This is an introspective exercise I think you should do if you also wish to get back to programming with a refreshed feeling.

                That sounds amazing. Hopefully, I can get there. 🙂

          2. 4

            Not the parent commenter, but how about looking into other programming paradigms? e.g. if you only do OOP right now, try looking into functional programming, there’s a lot of interesting and beautiful stuff there that might appeal to you.

            Or perhaps have a look at formal methods, either “lightweight” ones like TLA, or the more heavy weight ones like Coq and Lean. I’ve found writing specifications above the level of abstraction that most programming languages provide and model checking them or writing proofs for them quite an interesting/enlightening experience for me and it’s one of my favourite things to do.

            Lastly, I think generally identifying pain points in your workflows and writing little programs to automate them and scratch your itch could be another way to find joy in programming. For me that’s writing little Haskell scripts or elisp (Emacs Lisp) tidbits here and there.

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              Thanks for the reply! I know this is a “me problem” but when I have to learn new technologies I find it very frustrating. Recently I’ve been on a Scala project and FP hasn’t done anything for me.

              It wasn’t always that way though, I used to get excited about new technologies but after a while it just notice it for the revolving door it is.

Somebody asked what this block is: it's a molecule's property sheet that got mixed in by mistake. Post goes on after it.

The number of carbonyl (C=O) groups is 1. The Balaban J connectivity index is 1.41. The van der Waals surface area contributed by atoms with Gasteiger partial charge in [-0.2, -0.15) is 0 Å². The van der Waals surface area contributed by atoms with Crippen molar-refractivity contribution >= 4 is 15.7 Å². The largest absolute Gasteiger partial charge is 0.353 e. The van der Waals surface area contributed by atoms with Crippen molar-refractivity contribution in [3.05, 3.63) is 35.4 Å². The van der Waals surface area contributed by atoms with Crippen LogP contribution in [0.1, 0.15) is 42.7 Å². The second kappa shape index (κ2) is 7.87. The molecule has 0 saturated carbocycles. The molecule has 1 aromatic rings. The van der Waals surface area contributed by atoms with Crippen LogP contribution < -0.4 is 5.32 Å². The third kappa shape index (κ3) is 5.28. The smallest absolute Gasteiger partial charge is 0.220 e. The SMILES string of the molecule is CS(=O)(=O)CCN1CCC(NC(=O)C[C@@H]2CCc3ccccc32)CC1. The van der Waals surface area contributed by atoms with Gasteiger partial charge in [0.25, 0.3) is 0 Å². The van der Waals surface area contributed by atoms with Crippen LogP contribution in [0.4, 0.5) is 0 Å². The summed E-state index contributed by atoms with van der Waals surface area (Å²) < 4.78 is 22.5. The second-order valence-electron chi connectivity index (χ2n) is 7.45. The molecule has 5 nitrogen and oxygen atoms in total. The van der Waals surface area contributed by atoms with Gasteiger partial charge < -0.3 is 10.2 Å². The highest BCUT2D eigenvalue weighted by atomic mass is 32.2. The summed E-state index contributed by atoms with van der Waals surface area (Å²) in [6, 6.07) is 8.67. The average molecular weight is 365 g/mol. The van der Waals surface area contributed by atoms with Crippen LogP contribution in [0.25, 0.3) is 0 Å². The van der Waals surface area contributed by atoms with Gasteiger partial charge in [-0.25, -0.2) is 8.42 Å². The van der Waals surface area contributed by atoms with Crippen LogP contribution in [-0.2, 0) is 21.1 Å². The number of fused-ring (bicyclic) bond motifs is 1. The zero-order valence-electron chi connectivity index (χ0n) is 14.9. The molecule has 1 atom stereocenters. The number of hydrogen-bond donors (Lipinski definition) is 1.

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                […] but when I have to learn new technologies I find it very frustrating.

                I can relate to that :)

                Recently I’ve been on a Scala project and FP hasn’t done anything for me.

                Interesting. I’d say in that specific case, the language and the machinery it offers probably influence that as well. Like, for instance I’d take writing Haskell over Scala any day. But oh well, that’s me.

                It wasn’t always that way though, I used to get excited about new technologies but after a while it just notice it for the revolving door it is.

                Right. Same here actually. I don’t go looking for shiny new things to use just because they’re shiny and new. But I would still gladly consider things that could help improve the quality and correctness of programs that I write, and see if they’d be worth the investment of time for learning/integrating them into my workflow. And that bar has certainly increased over the last couple years.

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          In what other languages would it be possible?

          I guess everything with properties (functions disguised as fields) so D, C#, etc.

          Afaik not with C, C++, or Java.

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            #define a (++i)
            int i = 0;
            if (a == 1 && a == 2 && a == 3)
            1. 1

              Isn’t that undefined behavior? Or is && a sequence point?

              1. 3

                && and || are sequence points. The right expression may never happen depending on the result of the left, so it would make things interesting if they weren’t.

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              This is very easy to do in C++.

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                You can also do it with Haskell.

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                  Doable with Java (override the equals method), and as an extension, with Clojure too:

                  (deftype Anything []
                    (equals [a b] true))
                  (let [a (Anything.)]
                    (when (and (= a 1) (= a 2) (= a 3))
                      (println "Hello world!")))

                  Try it!

                  Or, inspired by @zge above: